I was just wondering if there is a DYI solution, or I would be better off repairing or replacing the monitor for this issue:
Well, I like moving my lcd monitor around to better suit me when I am lying down or sitting. This involves passing the monitor through the bad frame bars, which I usually have no trouble with. today, I squeezed it through and the monitor turned off. Not only that, when I turned the monitor back on, it would not show a normal screen. Even when I moved the mouse cursor, turned the monitor on and off again, disconnected it and reconnected it to the computer, and pressed the menu option on it, the monitor would still show the strange moving green and purple clouds of light. The little menu would not show up either.
Most reputable repair shops will tell you if it can be repaired and how much it will cost. You can then chose to repair or replace based on their estimate. You should not have to pay for this service and should get second opinion if possible. Many times the repairs on LCD monitors approach replacement cost. Even broken your monitor has some value to someone and should be sold or donated not thrown away if it is cost prohibitive to repair.
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A blank screen is usually caused by the power supply not giving the right voltages to the back light inverter, the bulbs last a lot longer than the power supply board. If you can do a little soldering then you should be able to do the repair yourself. Here is a link to a repair guide that shows how to dis-assemble the unit and get to the power supply board. There are 5 capacitors that will need to be changed and in most cases this will fix the type of issues you are having with this monitor.
Your, Fpd2275W.Probably needs some of the capacitors replaced on the power board,If you need assistance on how to DYI the repairs, please email me at;Sprint6@zoominternet.net and I would be glad to help you get it working again.
Then the issue is inside the monitor itself. If this is a big CRT monitor I would NOT recommend working on it yourself as it is basically one big capacitor with a bad attitude, you may see if there are any monitor repair technicians in your area. But you may be better of just replacing it as they are very inexpensive now adays.
It sounds like you have a monitor with a common problem, we have
repaired many Samsung monitors with this problem. After a few years
some LCD monitors
will blow a power supply. The problem is caused by parts called
capacitors overheating in the confined space of the monitor. If you are
good at electronics repair/soldering you can usually fix the problem. Check out a few pictures on my web site www.ccl-la.com/badcaps.htm You can take the back cover off your monitor and look for the bad parts,replace any that look like the pictures and your monitor should work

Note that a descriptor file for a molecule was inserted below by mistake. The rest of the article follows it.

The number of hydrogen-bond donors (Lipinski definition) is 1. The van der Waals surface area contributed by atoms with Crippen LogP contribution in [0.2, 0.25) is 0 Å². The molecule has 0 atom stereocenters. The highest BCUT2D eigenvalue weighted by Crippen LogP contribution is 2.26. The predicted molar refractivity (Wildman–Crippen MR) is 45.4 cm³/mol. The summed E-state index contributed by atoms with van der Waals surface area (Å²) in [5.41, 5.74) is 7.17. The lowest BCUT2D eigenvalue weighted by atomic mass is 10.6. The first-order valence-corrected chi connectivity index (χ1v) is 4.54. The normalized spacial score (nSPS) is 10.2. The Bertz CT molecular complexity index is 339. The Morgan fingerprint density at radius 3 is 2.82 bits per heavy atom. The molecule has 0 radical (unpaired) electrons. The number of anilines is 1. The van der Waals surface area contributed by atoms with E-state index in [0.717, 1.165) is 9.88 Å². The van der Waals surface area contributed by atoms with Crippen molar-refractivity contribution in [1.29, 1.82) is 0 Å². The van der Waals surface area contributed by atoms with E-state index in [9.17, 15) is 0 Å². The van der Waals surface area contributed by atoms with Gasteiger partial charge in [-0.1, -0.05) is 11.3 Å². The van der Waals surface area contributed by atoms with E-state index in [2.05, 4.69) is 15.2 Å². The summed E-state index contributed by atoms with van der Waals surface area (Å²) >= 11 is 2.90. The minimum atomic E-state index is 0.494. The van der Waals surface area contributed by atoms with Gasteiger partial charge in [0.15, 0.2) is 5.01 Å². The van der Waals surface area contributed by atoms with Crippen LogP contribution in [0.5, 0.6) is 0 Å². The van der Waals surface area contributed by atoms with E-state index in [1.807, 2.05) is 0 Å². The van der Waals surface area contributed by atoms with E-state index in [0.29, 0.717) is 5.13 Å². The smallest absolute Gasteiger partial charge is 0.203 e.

fine. The capacitors do need to be installed with the correct + and -
connections, note the stripe on the old one and insert the new one the
same way. If you can't do the repair we offer a repair service, contact us for more details or if you have more questions.
I hope this helps, if so please rate my solution.
Corporate Computer www.ccl-la.com
Over 21 years of computer and printer support/repair
The problem is called "pincushion distortion" and happens because of the way CRT monitors work. There is circuitry in the monitor to correct the display, but it's not working in your monitor. Often this is because of bad solder connections to transistors in the circuit (they get pretty hot sometimes and can cause the connections to degrade). It can also be due to failure of those parts.
If you are comfortable working with electronic soldering and want to try your own repair, open the monitor and examine the board for bad connections. Repair any that are grainy or obviously cracked. Typically the parts that need resoldering are mounted on metal heatsinks so you have a place to start looking.
I don't recommend paying a shop to repair this. New 17-inch LCD monitors are so inexpensive today that it's better just to replace the CRT one.
look in your local paper for monitor repairer,
but as the cost of a new monitors has come down so much ,i would consider a new purchase as the refresh rates and picture quality are far better now than when your monitor was produced,also second hand prices are very low .
More than likely, the power surge burned one of the small resistors on the power supply or secondary side of power out put card. This is not a hard repair to diagnose or to make but you will not want a novice to do it as you can do more harm than good if you are not qualified with a soldering iron and multitester. Better to take in for repairs, should not be that expensive from what you haev posted here to fix it.
Sounds like the backlight inverters or CCFL tubes are at fault.
Turn the monitor on with it connected to a known good SVGA signal source that is sure to have video. (Like the computer when it is operating.)
Hold a flashlight to the screen of the monitor and see if the faint video can be seen through the screen.
If the video is faintly present on the monitor screen using this method of illumination, then either the CCFL inverters / Inverter board has failed, or the CCFL tubes themselves have gone bad. (CCFL = Cold Cathode Fluorescent Lamp)
This should give you a better idea of how to proceed, repair or replace.
If it is the inverters or CCFL, Repair costs for a DYI project could range from $70 to $120 depending on the level of your expertise and parts availability.
Good luck with your quest.